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    There are non stop flights from Lima to at least Amsterdam, London, Paris, Madrid and Barcelona. If you allow a single connection, you can probably get to every major European city without having to cross the US. – Hilmar Mar 26 '18 at 16:25
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    This new "buy it online on booking engines" tomfoolery is not the only way... Try buying a ticket the old fashioned way, through a travel agent. – Harper - Reinstate Monica Mar 26 '18 at 20:00
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Personally I would fly direct from Guatemala to Madrid. Or From San Pedro Sula to Barcelona. Or from Panama to Amsterdam. I'm from the UK and can fly to the US without a visa, but due to bad mannered people in the US airports I now avoid flying through the US whenever possible. I'd rather invest my money in countries who treat me nicely. On the Spanish route I have never had any hassle from anyone. It's worth the extra cost.

Airlines you want to look at include KLM, Iberia, Air Europa, British Airways.

I've never had any difficulties in Canada and the people are friendly, but they can be quite strict and it adds an extra complication to your trip. As far as airspace is concerned it doesn't matter about the US at all. The Canadians have a deal with the US to manage those flights. Probably easiest to avoid US and Canada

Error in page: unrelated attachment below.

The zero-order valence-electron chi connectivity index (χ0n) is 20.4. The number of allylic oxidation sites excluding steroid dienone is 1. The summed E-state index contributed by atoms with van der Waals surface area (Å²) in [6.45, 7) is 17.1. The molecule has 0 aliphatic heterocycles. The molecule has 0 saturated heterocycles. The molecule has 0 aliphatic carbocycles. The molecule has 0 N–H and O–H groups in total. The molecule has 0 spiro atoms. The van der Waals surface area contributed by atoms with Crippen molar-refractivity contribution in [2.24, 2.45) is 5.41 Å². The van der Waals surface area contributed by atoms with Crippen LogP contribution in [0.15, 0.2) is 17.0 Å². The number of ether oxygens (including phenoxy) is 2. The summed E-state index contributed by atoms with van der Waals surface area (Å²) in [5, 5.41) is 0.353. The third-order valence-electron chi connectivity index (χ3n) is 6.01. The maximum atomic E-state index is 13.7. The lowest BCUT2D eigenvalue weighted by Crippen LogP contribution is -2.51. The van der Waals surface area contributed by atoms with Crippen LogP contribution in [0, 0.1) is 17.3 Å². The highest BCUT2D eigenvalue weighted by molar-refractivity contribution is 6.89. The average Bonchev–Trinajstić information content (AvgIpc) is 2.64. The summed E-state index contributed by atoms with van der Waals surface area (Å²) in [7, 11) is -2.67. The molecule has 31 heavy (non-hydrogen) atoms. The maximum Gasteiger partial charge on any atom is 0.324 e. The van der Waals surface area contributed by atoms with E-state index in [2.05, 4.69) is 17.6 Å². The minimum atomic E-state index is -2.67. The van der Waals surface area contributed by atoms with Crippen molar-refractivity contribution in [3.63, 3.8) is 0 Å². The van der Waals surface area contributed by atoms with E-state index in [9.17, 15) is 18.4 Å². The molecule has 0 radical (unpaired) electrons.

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    Much of this answer seems to consist of personal opinions and anecdotes that are of no relevance to the question at hand. – Mico Mar 28 '18 at 10:18
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    @Mico OP explicitly asked for alternatives to a route over or through North American countries. John M's stated reason for knowing these alternatives adds credibility, even though no sources are cited. The reasons may not be relevant, but they explain a perfectly valid other reason why someone wouldn't want to travel there. – I'm with Monica Mar 28 '18 at 10:48
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    @AlexanderKosubek - Please re-read my comment. I would have thought that it was clear that my comment wasn't directed at the advice that the OP should look at the offerings of KLM, Iberia, etc. Instead, it was directed at JohnM's comments about how he [she?] feels about the treatment allegedly received at some US airports. That's what I believe falls in the category of "personal opinion and anecdote". I fail to see how personal, likely heart-felt but also utterly unverifiable, anecdotes make a positive contribution to the OP's understanding of his/her travel options. – Mico Mar 28 '18 at 12:04
  • Why not fly KLM straight from Peru to Amsterdam, or Iberia to Madrid? Why does everyone suggest going to another South American country first? – jjrv Mar 28 '18 at 15:58
  • @Mico I'm sorry for the harshness of my comment, you are correct in your original assessment. I've upvoted your comment, but I'll still let mine stand, as others might jump to the same conclusion I did - that you were criticizing the post as a whole, insead of the opinionated and anecdotal reasons for it. – I'm with Monica Mar 29 '18 at 14:08